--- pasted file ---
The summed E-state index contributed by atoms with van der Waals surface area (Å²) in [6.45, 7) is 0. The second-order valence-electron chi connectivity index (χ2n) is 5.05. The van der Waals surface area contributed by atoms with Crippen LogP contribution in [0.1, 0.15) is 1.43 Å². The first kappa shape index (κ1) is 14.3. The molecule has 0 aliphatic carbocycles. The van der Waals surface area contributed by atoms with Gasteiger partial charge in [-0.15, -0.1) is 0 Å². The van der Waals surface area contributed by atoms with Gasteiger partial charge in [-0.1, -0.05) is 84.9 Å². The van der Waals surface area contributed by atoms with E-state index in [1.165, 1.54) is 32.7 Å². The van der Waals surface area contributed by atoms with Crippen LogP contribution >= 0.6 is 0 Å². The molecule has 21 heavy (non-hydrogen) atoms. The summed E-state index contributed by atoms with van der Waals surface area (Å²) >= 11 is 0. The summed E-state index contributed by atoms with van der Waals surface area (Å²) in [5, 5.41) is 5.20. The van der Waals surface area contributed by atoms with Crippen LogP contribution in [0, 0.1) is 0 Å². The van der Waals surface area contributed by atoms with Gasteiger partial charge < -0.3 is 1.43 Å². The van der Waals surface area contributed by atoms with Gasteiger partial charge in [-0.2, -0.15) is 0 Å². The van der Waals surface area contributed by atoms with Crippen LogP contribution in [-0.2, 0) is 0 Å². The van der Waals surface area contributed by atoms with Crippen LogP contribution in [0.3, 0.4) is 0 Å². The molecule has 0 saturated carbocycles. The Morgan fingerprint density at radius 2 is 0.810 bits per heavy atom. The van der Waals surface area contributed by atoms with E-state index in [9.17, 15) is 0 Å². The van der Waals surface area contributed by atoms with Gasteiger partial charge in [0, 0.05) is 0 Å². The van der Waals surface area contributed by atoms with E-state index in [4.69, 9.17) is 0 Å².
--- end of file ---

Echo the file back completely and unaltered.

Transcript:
The summed E-state index contributed by atoms with van der Waals surface area (Å²) in [6.45, 7) is 0. The second-order valence-electron chi connectivity index (χ2n) is 5.05. The van der Waals surface area contributed by atoms with Crippen LogP contribution in [0.1, 0.15) is 1.43 Å². The first kappa shape index (κ1) is 14.3. The molecule has 0 aliphatic carbocycles. The van der Waals surface area contributed by atoms with Gasteiger partial charge in [-0.15, -0.1) is 0 Å². The van der Waals surface area contributed by atoms with Gasteiger partial charge in [-0.1, -0.05) is 84.9 Å². The van der Waals surface area contributed by atoms with E-state index in [1.165, 1.54) is 32.7 Å². The van der Waals surface area contributed by atoms with Crippen LogP contribution >= 0.6 is 0 Å². The molecule has 21 heavy (non-hydrogen) atoms. The summed E-state index contributed by atoms with van der Waals surface area (Å²) >= 11 is 0. The summed E-state index contributed by atoms with van der Waals surface area (Å²) in [5, 5.41) is 5.20. The van der Waals surface area contributed by atoms with Crippen LogP contribution in [0, 0.1) is 0 Å². The van der Waals surface area contributed by atoms with Gasteiger partial charge < -0.3 is 1.43 Å². The van der Waals surface area contributed by atoms with Gasteiger partial charge in [-0.2, -0.15) is 0 Å². The van der Waals surface area contributed by atoms with Crippen LogP contribution in [-0.2, 0) is 0 Å². The van der Waals surface area contributed by atoms with Crippen LogP contribution in [0.3, 0.4) is 0 Å². The molecule has 0 saturated carbocycles. The Morgan fingerprint density at radius 2 is 0.810 bits per heavy atom. The van der Waals surface area contributed by atoms with E-state index in [9.17, 15) is 0 Å². The van der Waals surface area contributed by atoms with Gasteiger partial charge in [0, 0.05) is 0 Å². The van der Waals surface area contributed by atoms with E-state index in [4.69, 9.17) is 0 Å².